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Dotun Adebayo: 'Black folks who look silly on Crimewatch…

UNIVERSITY CHALLENGE: Dotun Adebayo will appear on the show presented by Jeremy Paxman (pictured)

HEY FOLKS, set your alarms for 8pm on Wednesday December 23 because that's the day when you'll be able to see how clever I am - or not, as the case may be.

Because on that day you will see me defending my alma mater on the acclaimed quiz show University Challenge. 

It's part of the graduate special that they've got for your festive entertainment during the Xmas period. And I must say that Jeremy Paxman seemed particularly delighted that I was rocking a rather colourful African dashiki.

But like every other black person that finds themselves in the hallowed environment of white folks, I was under more pressure than everybody else because I knew that I was representing not just myself, not just my family, not just my university, but the whole ah unoo!

That's always the case. Even though these days when you see a black person on TV you don’t holler up the stairs to your mum and dad and uncles and aunts and brothers and sisters that there is a phenomenon going on. And even though these days they don't rush down the stairs to have a butchers at said phenomenon. It's not so unusual to see black faces on the box anymore – especially on Crimewatch.


I know what you're thinking – “Dotun, why d'you have to bring up Crimewatch in relation to black people?" 

I know, I know, I wish I didn't have to. But the whole point of this conversation is about how we all bear the burden of our entire race when we go on television. On the one hand, there I am on University Challenge trying to rack my brain to remember how to do calculus so that it doesn't end up looking like black people are not as clever as their white counterparts. And on the other hand we have criminals in the black community trying their best to look good for the CCTV cameras in case they are featured on Crimewatch, one of the television programmes in Britain where black people feature heavily.

And it's not just black bank robbers and burglars who are going to the barbers for a high top fade before they commit crimes. You have your fraudsters and hustlers and general road rage thugs also fixing up and looking sharp with the latest styles and fashions from Ridley Road market in Hackney.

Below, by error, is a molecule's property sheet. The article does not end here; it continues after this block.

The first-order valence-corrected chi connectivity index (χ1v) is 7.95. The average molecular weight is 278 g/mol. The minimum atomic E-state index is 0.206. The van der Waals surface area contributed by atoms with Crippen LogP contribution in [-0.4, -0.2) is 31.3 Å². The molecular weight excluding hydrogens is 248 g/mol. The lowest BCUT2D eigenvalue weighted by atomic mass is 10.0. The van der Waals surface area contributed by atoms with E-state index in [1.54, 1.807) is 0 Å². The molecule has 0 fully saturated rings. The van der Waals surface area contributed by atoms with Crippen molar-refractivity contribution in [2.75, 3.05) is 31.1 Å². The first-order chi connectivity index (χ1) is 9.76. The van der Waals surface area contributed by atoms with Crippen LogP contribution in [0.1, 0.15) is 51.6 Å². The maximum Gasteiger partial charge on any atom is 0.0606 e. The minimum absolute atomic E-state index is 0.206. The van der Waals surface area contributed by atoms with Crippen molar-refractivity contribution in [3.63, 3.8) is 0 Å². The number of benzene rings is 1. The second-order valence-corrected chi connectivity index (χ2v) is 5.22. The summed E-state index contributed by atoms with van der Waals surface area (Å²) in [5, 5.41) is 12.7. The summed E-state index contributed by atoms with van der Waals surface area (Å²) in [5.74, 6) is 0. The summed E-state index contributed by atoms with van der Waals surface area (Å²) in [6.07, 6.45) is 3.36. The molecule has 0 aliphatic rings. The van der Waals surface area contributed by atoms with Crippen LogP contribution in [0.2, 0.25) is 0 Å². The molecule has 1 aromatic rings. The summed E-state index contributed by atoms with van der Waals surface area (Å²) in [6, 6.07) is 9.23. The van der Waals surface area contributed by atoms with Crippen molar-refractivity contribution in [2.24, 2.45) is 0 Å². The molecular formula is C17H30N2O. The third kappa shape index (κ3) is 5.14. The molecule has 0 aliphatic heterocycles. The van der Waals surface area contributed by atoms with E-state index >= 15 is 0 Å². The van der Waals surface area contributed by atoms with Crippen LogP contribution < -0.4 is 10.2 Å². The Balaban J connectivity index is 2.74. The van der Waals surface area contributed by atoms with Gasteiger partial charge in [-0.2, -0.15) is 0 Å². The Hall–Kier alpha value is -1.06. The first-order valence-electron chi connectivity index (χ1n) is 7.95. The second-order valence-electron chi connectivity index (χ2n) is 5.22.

That's the problem with a lot of black villainy featured in Crimewatch. If black criminals spent as much time carrying out their dastardly deeds as they spent looking good for the cameras you might very well be impressed. Like the Hatton Garden safe deposit robbers who are mostly pensioners but devised a cunning plan to get away with the biggest jewellery heist in British history.

Even though they were caught on CCTV drilling through the apparently “impenetrable" walls of the vault, they are wearing hard hats and reflective vests to look as if they are doing what they are supposed to be doing. But the point is they planned that robbery so meticulously that they have gone down into folklore.

Mark my words, Chas and Dave will be writing ditties about them. In a hundred years from now they will be resurrected as modern day Robin Hoods and feted like the ‘loveable rogues' that the Great Train Robbers are today. Think of Ronnie Biggs, who the remnants of the Sex Pistols went to Brazil to record with back in the days when he was still on the run:
“Ronnie Biggs was doing time until he done a bunk...

Now he says he's seen the light and sold his soul to punk."

Wouldn't it be nice - just once - if we saw a black criminal mastermind who was able to be admired for his wit and cunning as well as hated for his criminal deeds? Wouldn't it be nice for the likes of Hollywood to pitch such a criminal mastermind up against the best of their superheroes – Batman, Superman, Catwoman. Instead, we have to hold our head in shame because what we see on Crimewatch are not the masterminds but the simple minds.

Most famously the guy who after trying to rob the bank and the alarm going off and shutters coming down to protect the staff thought he was trapped inside the bank and was trying to ram the glass exit doors with his shoulders and trying to kick it in with his feet when all he had to do was pull the handle towards him rather than push it. I don't know about you but that was the most shameful time that I remember seeing a black person on the box.

I knew that when I went to work the next day all my white colleagues would be asking me if I saw that idiot (they would studiously leave out the adjective ‘black') on Crimewatch last night. What a plonker they would add, looking to me for approval and expecting me to deny that not all black people are as stupid as that.


That is why it is so vital that we bring up the youngers to understand their responsibility to the whole of we when they leave the yard. Even if they are going to go off and become miscreants. They have a duty, not just to their family but to the whole of the race.

A point that is not lost on the exquisite Radio 1 deejay Clara Amfo who I bumped into recently at the Radio Academy Awards. Even when she  is ‘off-duty' she looks the part. Even when she is on air she looks the part (remember this is radio, she can come in without buffing up if she wants to, but she realises that she is representing). And the reason why I know she is aware of her social position vis a vis the rest of us is that she bothered to ask me (a senior in the radio game) for advice. It's as simple as that. If more of our yutes would listen to the advice of their olders we wouldn't look so ignorant on Crimewatch.

See if it's a crime watching me on University Challenge where I am team captain by the way two days before Christmas.

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